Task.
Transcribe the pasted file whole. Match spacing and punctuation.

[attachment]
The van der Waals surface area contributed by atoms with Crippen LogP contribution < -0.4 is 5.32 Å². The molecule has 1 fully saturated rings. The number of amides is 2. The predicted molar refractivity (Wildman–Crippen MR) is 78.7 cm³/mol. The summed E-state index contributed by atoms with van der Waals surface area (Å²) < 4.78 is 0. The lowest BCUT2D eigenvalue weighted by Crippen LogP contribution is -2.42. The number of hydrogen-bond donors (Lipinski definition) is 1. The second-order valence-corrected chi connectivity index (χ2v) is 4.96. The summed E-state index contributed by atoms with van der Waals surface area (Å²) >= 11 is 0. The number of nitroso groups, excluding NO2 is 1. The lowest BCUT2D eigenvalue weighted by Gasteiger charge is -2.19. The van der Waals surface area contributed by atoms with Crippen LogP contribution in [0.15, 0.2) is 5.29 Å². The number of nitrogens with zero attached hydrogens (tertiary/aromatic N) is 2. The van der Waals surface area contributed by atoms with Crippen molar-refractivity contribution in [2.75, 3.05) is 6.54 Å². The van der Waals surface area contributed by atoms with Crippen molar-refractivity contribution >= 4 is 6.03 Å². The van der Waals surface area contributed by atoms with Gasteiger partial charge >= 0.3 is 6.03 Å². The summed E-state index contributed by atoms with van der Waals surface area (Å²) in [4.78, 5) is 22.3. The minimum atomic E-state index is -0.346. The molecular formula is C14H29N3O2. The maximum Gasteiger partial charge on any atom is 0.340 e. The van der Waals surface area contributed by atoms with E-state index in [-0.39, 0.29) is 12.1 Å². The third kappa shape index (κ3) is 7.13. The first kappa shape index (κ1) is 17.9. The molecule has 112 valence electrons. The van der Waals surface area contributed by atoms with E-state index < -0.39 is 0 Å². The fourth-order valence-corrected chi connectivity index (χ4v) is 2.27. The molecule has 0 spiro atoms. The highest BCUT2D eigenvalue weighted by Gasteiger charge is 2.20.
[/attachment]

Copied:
The van der Waals surface area contributed by atoms with Crippen LogP contribution < -0.4 is 5.32 Å². The molecule has 1 fully saturated rings. The number of amides is 2. The predicted molar refractivity (Wildman–Crippen MR) is 78.7 cm³/mol. The summed E-state index contributed by atoms with van der Waals surface area (Å²) < 4.78 is 0. The lowest BCUT2D eigenvalue weighted by Crippen LogP contribution is -2.42. The number of hydrogen-bond donors (Lipinski definition) is 1. The second-order valence-corrected chi connectivity index (χ2v) is 4.96. The summed E-state index contributed by atoms with van der Waals surface area (Å²) >= 11 is 0. The number of nitroso groups, excluding NO2 is 1. The lowest BCUT2D eigenvalue weighted by Gasteiger charge is -2.19. The van der Waals surface area contributed by atoms with Crippen LogP contribution in [0.15, 0.2) is 5.29 Å². The number of nitrogens with zero attached hydrogens (tertiary/aromatic N) is 2. The van der Waals surface area contributed by atoms with Crippen molar-refractivity contribution in [2.75, 3.05) is 6.54 Å². The van der Waals surface area contributed by atoms with Crippen molar-refractivity contribution >= 4 is 6.03 Å². The van der Waals surface area contributed by atoms with Gasteiger partial charge >= 0.3 is 6.03 Å². The summed E-state index contributed by atoms with van der Waals surface area (Å²) in [4.78, 5) is 22.3. The minimum atomic E-state index is -0.346. The molecular formula is C14H29N3O2. The maximum Gasteiger partial charge on any atom is 0.340 e. The van der Waals surface area contributed by atoms with E-state index in [-0.39, 0.29) is 12.1 Å². The third kappa shape index (κ3) is 7.13. The first kappa shape index (κ1) is 17.9. The molecule has 112 valence electrons. The van der Waals surface area contributed by atoms with E-state index < -0.39 is 0 Å². The fourth-order valence-corrected chi connectivity index (χ4v) is 2.27. The molecule has 0 spiro atoms. The highest BCUT2D eigenvalue weighted by Gasteiger charge is 2.20.